As you may have heard in the news, there has been an unprecedented number of ransomware attacks on U.S. corporations during the past eight months. These attacks existed before, but they are becoming much more frequent and sophisticated.
What is Ransomware?
Ransomware is carried out by a group of high-level technology specialists (programmers/hackers) who are well-educated and extremely well-funded. The whole idea is that they penetrate firewalls and take over computers within an organization, and change the data saved on the computers into a format that only they can read. The data is no longer available to the people who own the computers or network. The bad guys leave a note on your desktop informing you that your computer has been hijacked, and that they will gladly give you back your information after you pay them X amount of dollars.
These attacks are very sophisticated and are penetrating some of the most secure networks around the country. So, no one is completely immune from this risk. The large companies affected are in the news, but ransomware is hitting hundreds of small companies each week. Even the best firewalls can be penetrated, as we will discuss in this article.
In May 2021, QFloors had a ransomware event hit our software company. The good news is we had taken precautions ahead of time to help us successfully navigate this issue. However, we also learned a few things by going through this painful experience. I’m sharing some of our takeaways in the hope they might be of benefit to others in our industry.
In our situation, we had all of our cloud customers back up and running within four calendar days. We did not pay the ransom, and no data was lost. Right now, according to multiple news reports, the average number of calendar days a ransomware victim is down is 21 days.1 The average ransom is $300,0002. Bigger companies are paying much more than this.
Even if you pay the ransom, everything is not magically better and back to business as usual. You aren’t guaranteed to get your data back. Some ransomware groups are more “reputable” (if you can call it that) than others, as far as returning uninfected data. Even if they do release your data back to you, sometimes they leave back doors in your system for future use. Sometimes there is a second ransom demand to not publish your data, if the data is of a sensitive nature.
Things to Know About a Ransomware Event
Here are a few things that will help you prevent or navigate this type of event.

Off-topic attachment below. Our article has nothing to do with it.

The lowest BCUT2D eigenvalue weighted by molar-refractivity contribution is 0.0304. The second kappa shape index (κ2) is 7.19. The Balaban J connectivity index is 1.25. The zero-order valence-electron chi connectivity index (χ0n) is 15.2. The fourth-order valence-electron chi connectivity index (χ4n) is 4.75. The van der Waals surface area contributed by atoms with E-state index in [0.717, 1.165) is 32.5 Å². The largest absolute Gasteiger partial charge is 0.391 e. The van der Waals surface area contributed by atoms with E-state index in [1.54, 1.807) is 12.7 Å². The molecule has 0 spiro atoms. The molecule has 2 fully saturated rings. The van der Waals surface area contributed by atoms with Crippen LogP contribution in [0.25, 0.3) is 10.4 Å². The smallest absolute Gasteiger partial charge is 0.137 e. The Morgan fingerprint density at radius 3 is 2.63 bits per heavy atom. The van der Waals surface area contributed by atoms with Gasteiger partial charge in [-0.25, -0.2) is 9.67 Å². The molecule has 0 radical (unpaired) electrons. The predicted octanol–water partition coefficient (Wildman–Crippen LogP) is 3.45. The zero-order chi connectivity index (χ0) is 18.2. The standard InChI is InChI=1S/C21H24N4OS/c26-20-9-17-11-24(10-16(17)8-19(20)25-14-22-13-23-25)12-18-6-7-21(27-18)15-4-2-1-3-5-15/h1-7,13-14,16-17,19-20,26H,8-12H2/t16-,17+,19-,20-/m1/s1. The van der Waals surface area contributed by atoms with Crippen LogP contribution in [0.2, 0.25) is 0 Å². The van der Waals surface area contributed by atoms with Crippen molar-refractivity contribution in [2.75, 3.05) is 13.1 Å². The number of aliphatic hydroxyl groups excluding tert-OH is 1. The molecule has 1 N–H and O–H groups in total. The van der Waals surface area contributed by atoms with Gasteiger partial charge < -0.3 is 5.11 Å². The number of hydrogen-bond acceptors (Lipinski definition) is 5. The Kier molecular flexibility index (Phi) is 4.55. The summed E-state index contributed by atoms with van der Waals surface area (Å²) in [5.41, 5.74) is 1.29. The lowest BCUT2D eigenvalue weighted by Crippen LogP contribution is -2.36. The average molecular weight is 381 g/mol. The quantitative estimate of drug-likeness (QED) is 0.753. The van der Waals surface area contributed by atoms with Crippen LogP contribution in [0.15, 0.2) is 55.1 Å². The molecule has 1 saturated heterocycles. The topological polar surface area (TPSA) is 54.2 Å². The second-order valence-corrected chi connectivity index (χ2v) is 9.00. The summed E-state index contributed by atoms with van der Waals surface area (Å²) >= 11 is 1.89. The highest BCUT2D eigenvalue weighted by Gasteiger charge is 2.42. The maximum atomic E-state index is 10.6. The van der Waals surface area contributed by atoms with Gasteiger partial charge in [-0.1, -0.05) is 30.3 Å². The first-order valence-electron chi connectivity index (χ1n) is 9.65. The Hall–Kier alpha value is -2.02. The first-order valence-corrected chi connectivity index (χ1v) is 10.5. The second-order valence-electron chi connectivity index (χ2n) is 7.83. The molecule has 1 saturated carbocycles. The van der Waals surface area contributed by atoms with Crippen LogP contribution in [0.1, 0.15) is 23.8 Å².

The first thing that most ransomware bad guys try to destroy are backups. A disconnected backup is a backup that is unplugged or severed from the network, once the backup has been performed. There are many ways this can be done. The simplest way to do this is to back up to an external hard drive, and then unplug the cable. Of course, there are more sophisticated ways of doing disconnected backups, but they require the help of an IT expert. Having a disconnected backup will prevent the bad guys from being able to access and therefore compromise or destroy your backup data.
The majority of ransomware attacks that are successful happen because an employee or someone using your internal network clicks on a dangerous link within an email, or they go to a website that is not safe. Right now the only way to help prevent this from happening is training your employees about being ultra-cautious about the emails they click on and the websites they browse. You can also set up filters to prevent them from browsing dangerous websites.
Ensure that your firewall is up to date and in compliance with payment card industry (PCI) recommendations. You may need to get your IT person involved to oversee this.
REGULAR AND SECURE BACKUPS
If you have a partner (for instance, a hosting company) that is storing critical data, make sure they are implementing backup strategies suggested on the previous page, and test to ensure the backups are happening regularly and completely.
Consider and implement policies that will allow you to continue to run your company (albeit less efficiently) if your technology is out of service for a period of time, whether due to ransomware or simply other unexpected events such as power or internet outages, natural disasters, theft, or fire. Think about what you need to do to be able to continue to operate in these types of emergency situations. At minimum, you should consider workarounds on how to create and write up a customer order, take a customer payment, and continue your installation schedule as planned. For example, creating an order might include keeping a stack of pre-printed invoices that could be used in an emergency. Taking a payment would involve having alternate ways to take a credit card if your internet was down. You should probably keep a backup copy of your installation schedule somewhere if it is kept electronically.
Unfortunately, this threat is not going to go away soon. Just as 9/11 changed airport security, ransomware attacks are requiring all of us to adapt and protect ourselves. Every company should at least consider what their exposure is and the steps necessary to minimize risk.
- Multiple news reports, but one cites Coveware, 2021.
- Again, multiple news reports, but one is Tripwire March 2021.
Chad Ogden is the founder and president of QFloors software, located in South Jordan, Utah. He is third generation in the flooring industry, growing up working in his father’s retail flooring stores. He obtained a Computer Engineering degree and worked as an electrical and software engineer, and director of engineering for a high-tech mass spectrometer company, prior to founding QFloors software in 1999 with his brother, Trent Ogden. He can be reached at firstname.lastname@example.org.